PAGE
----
UBC Theses and Dissertations
A team-based model of care : qualified exercise professionals and the impact on aging health Sinnen, Nadine
Background: Physical inactivity is a rising global concern as it relates to the risk of non-communicable diseases (NCD) and associated burden on health care. Failure to incorporate 150 minutes per week of physical activity (or 15-30 minutes per day) has been shown to increase the risk of NCDs such as cancer, heart disease, stroke, and diabetes by 20-30%, and decreases longevity by 3-5 years. The importance of 15-30 minutes of physical activity should no longer be undervalued in Canada, and globally. Objective: To evaluate the impact of a twelve-month team-based care model within a private healthcare setting that included three or more qualified exercise professional visits on improving physical fitness and other risk factors for cardiovascular disease compared to their matched controls. Methods: 288 male and female patients’ charts of any age (m=61) were retrospectively reviewed for their engagement in a team-based care model between 2005-2016. The patients were assigned to one of two groups, a primary prevention group or a secondary prevention group based on elevated risk for or diagnosed with cardiovascular disease and received three or more fitness follow ups throughout program length by a qualified exercise professional (QEP) or did not. Measures of physical fitness and cardiovascular health were assessed for change over the twelve-month program length. Results: The patients who attended three or more sessions with a QEP over a 12-month program showed statistically significant improvements in their engagement in physical activity, and BMI. Waist circumference improved significantly for those engaged patients who had a high-risk waist size at baseline but were not coded with chronic disease (primary prevention). Over time, the overall cohort, who participated in the team-based care model, resulted in statistically significant improvement in their physical activity engagement, cardio-respiratory fitness, waist circumference, and systolic blood pressure. Conclusion: A team-based care approach with regular QEP visits was effective at improving cardio-metabolic health of adults Canadians. A team-based care approach led to improving measures of cardio-metabolic health of adult Canadians. Future research should consider how to effectively measure a team-based care model in primary and secondary prevention.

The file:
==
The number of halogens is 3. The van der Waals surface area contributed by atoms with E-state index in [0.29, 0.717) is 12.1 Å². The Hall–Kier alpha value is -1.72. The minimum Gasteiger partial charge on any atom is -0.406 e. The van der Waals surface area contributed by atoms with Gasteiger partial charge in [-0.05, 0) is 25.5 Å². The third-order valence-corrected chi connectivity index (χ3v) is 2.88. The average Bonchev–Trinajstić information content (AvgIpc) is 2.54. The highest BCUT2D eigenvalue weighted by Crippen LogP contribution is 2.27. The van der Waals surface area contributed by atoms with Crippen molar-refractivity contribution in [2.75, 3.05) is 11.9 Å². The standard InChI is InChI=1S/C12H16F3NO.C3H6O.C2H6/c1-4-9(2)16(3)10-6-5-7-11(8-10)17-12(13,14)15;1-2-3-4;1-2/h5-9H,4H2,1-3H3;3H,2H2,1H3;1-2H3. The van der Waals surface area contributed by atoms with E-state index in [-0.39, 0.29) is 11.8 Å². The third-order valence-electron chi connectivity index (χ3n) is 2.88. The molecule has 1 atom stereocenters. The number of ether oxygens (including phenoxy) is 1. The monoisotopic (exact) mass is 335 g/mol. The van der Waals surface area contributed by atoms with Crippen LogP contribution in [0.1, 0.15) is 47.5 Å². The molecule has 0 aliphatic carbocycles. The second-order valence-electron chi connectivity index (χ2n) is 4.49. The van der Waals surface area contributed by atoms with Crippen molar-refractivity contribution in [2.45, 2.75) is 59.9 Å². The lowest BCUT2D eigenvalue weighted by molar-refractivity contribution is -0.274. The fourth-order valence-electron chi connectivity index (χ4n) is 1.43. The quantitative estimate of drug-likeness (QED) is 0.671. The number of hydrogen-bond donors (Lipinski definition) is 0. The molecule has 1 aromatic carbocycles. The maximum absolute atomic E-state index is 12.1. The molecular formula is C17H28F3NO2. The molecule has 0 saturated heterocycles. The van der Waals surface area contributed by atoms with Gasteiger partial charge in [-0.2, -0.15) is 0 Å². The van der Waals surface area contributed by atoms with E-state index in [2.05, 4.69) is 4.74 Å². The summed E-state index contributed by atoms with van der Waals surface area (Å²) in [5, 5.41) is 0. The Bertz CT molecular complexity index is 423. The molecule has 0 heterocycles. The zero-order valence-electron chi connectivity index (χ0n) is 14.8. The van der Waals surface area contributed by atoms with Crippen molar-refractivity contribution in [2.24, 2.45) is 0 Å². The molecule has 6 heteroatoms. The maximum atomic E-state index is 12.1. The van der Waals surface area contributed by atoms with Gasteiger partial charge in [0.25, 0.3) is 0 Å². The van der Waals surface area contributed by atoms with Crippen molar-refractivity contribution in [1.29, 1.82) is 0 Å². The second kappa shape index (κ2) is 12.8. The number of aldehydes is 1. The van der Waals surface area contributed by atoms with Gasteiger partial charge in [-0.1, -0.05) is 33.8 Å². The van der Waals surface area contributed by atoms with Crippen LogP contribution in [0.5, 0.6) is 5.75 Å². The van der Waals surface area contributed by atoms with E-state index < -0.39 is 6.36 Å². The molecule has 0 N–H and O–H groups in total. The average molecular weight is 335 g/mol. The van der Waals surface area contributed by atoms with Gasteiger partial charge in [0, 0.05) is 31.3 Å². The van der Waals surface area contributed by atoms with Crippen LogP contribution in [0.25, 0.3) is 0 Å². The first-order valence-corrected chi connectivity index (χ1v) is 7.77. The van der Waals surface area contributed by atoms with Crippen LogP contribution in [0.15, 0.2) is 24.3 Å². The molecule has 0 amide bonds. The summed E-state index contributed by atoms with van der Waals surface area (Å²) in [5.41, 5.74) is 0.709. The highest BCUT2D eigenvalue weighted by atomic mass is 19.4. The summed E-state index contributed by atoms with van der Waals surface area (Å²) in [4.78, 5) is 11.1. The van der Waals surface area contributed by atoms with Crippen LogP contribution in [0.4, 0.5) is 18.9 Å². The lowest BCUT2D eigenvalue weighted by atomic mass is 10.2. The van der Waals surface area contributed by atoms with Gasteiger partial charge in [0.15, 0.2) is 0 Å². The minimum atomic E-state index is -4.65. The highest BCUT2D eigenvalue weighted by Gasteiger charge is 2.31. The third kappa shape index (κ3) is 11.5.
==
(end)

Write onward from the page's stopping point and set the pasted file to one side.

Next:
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Attribution-NoDerivatives 4.0 International